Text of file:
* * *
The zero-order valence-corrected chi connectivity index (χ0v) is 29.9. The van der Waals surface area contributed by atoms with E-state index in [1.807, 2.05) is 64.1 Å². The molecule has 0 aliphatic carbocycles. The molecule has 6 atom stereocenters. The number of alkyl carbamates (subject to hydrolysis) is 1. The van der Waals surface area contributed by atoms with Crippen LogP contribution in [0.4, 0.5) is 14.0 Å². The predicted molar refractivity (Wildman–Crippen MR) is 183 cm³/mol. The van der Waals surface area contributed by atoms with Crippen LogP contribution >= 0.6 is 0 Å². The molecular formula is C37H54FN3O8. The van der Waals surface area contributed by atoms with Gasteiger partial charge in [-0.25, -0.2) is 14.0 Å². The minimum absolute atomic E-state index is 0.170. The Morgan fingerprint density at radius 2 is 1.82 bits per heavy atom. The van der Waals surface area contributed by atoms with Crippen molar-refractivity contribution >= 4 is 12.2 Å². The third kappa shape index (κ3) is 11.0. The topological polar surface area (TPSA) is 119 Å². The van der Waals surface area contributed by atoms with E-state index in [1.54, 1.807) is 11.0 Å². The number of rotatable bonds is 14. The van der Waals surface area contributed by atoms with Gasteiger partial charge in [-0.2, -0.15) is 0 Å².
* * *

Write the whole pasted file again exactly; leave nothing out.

The zero-order valence-corrected chi connectivity index (χ0v) is 29.9. The van der Waals surface area contributed by atoms with E-state index in [1.807, 2.05) is 64.1 Å². The molecule has 0 aliphatic carbocycles. The molecule has 6 atom stereocenters. The number of alkyl carbamates (subject to hydrolysis) is 1. The van der Waals surface area contributed by atoms with Crippen LogP contribution in [0.4, 0.5) is 14.0 Å². The predicted molar refractivity (Wildman–Crippen MR) is 183 cm³/mol. The van der Waals surface area contributed by atoms with Crippen LogP contribution >= 0.6 is 0 Å². The molecular formula is C37H54FN3O8. The van der Waals surface area contributed by atoms with Gasteiger partial charge in [-0.25, -0.2) is 14.0 Å². The minimum absolute atomic E-state index is 0.170. The Morgan fingerprint density at radius 2 is 1.82 bits per heavy atom. The van der Waals surface area contributed by atoms with Crippen molar-refractivity contribution >= 4 is 12.2 Å². The third kappa shape index (κ3) is 11.0. The topological polar surface area (TPSA) is 119 Å². The van der Waals surface area contributed by atoms with E-state index in [1.54, 1.807) is 11.0 Å². The number of rotatable bonds is 14. The van der Waals surface area contributed by atoms with Gasteiger partial charge in [-0.2, -0.15) is 0 Å².